“This is a plus for newer enterprises, sole traders and partnerships, which typically don’t have the substantial volume of trading data required by traditional lenders,” Poolman says.
“Brokers simply need to upload six months’ worth of a small business’s bank statements to OnDeck’s secure online portal, and a funding decision can be provided in as little as one hour.”
Poolman says the combination of KOALA and Lightning Loans is allowing brokers to meet the funding needs of their small busi-ness faster than ever before.
Verschoor says Grow’s platform uses sophisticated profiling, analysis and AI to allow rapid credit decisioning to assess the applicant in real time.
“In addition, the low-doc product suite allows access to finance with limited supporting documentation,” he says.
Grow encourages brokers to reach out to their local BDMs and discuss their clients’ business needs, says Verschoor.
SME market looking forward
Pressure will remain on retail in the year ahead, says Vala, whereas logistics and other professional services may see an ongoing increase in trade. “This is likely to result in retail clients looking for ways to improve cash flow and take a defensive stance, as opposed to logistics seeking expansion and property acquisition.”
Thinktank expects refinance and equity release activity to continue to increase, as well as the purchase of commercial property in various tax effective structures such as SMSF lending. “Volumes for brokers are likely to increase as the natural market share for brokers diversifying into commercial lending expands,” says Vala.
ScotPac expects the market will grow, Michie says – both the number of businesses accessing finance, and the total value of loans being financed.
Read more: SME confidence showing green shoots
This is because businesses that had government support during COVID now require alternative capital, he says. Secondly, businesses that took a cautious approach during pandemic disruptions have now resumed activities that require working capital, including asset purchases and digital upgrades.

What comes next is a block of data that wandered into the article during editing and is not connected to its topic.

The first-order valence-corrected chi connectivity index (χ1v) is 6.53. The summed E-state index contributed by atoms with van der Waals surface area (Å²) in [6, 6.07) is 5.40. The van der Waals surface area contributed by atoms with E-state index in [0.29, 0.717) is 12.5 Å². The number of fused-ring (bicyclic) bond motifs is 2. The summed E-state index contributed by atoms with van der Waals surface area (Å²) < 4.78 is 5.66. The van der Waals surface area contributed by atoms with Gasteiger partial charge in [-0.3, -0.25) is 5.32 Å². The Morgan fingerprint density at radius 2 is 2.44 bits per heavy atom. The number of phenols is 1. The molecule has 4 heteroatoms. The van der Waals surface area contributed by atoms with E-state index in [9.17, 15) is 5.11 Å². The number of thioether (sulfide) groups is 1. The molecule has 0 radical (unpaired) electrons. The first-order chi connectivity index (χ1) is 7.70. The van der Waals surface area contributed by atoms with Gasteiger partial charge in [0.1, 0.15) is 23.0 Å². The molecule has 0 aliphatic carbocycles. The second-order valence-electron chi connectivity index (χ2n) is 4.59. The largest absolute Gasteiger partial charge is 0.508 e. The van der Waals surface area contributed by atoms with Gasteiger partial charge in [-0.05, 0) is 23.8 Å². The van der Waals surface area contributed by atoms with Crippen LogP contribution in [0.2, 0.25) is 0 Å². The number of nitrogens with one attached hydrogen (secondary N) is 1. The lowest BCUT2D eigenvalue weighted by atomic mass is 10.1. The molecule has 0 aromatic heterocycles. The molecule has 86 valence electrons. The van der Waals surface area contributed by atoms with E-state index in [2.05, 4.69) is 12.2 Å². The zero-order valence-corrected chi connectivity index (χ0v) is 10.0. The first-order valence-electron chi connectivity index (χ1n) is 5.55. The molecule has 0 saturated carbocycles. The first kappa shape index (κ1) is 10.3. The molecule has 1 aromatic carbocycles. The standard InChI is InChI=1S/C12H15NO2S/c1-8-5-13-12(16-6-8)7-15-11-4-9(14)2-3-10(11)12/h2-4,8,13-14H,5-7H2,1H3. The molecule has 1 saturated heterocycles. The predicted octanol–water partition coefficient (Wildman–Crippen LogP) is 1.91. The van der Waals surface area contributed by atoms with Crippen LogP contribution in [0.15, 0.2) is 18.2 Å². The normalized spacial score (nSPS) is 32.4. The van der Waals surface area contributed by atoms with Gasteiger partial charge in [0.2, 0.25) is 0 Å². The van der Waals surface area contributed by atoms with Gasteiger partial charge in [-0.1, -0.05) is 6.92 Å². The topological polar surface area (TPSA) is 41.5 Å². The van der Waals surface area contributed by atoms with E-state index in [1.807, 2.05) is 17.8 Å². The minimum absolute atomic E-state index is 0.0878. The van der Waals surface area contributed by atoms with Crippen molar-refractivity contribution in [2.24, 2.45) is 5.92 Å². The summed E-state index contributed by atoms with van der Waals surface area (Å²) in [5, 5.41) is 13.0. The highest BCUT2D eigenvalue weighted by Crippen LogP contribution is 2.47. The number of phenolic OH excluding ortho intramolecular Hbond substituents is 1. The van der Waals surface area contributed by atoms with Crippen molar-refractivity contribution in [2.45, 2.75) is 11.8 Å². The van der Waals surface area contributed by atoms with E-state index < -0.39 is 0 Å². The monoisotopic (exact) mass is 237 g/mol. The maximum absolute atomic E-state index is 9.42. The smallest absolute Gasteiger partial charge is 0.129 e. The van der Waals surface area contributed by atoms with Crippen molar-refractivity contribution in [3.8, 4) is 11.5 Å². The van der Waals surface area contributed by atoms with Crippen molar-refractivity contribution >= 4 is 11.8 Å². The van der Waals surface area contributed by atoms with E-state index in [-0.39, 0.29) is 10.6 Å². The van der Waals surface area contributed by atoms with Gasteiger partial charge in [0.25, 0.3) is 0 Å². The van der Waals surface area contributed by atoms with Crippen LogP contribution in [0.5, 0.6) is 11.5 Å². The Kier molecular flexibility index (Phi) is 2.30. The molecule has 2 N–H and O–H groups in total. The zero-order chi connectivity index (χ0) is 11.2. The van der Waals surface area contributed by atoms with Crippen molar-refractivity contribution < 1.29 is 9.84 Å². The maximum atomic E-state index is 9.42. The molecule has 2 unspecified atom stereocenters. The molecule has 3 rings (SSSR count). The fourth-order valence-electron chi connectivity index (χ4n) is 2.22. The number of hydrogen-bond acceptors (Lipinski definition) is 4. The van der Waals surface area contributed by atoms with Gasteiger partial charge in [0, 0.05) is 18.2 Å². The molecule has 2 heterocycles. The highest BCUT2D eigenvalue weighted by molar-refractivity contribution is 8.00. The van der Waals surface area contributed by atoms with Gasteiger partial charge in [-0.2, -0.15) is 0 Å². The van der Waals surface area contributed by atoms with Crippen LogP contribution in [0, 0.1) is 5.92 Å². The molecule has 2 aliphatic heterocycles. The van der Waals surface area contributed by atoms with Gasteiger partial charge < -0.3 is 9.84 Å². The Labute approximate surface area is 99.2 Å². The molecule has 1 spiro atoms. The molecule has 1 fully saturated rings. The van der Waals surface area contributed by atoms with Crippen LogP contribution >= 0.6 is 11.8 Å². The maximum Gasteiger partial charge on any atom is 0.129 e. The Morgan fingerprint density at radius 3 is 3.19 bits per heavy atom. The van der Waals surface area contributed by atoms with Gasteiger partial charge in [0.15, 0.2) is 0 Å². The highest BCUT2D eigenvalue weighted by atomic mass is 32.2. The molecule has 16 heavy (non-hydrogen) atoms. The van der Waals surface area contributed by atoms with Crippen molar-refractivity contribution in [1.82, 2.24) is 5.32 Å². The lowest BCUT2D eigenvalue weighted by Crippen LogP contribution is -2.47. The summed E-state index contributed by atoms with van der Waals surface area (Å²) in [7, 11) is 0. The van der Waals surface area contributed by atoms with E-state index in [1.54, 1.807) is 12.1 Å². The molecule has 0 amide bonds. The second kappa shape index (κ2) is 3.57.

“Third, there is a growing awareness of the benefits of working capital to support growth through M&A activity. So the market SME finance outlook is healthy and exciting,” says Michie.
Wozsczalski says there is sustained demand for alternative working capital products to boost growth – particularly asset finance (new and used), invoice finance, and trade finance facilities to offset supply chain disruption.
“Capital-intensive businesses that require a large pool of assets or stock to operate are benefiting from multiple finance facilities to secure and procure stock, including bulk purchases,” he says.
“In the next six to 12 months, we expect strong demand for working capital as many businesses continue to thrive off the back of lockdown. We anticipate that this will correlate with an increase in demand for asset finance and working capital solutions.”
Sanz says trends in borrowing continue to follow market sentiment, with Prospa’s latest research showing that seven in 10 business owners and leaders rated their business’s overall health as good or very good. One in four business owners also expected to access external funds.
“Prospa’s loan originations accelerated to record levels in FY22,” Sanz adds, “and that growth looks set to continue into FY23, with July originations 58% higher than July 2021.”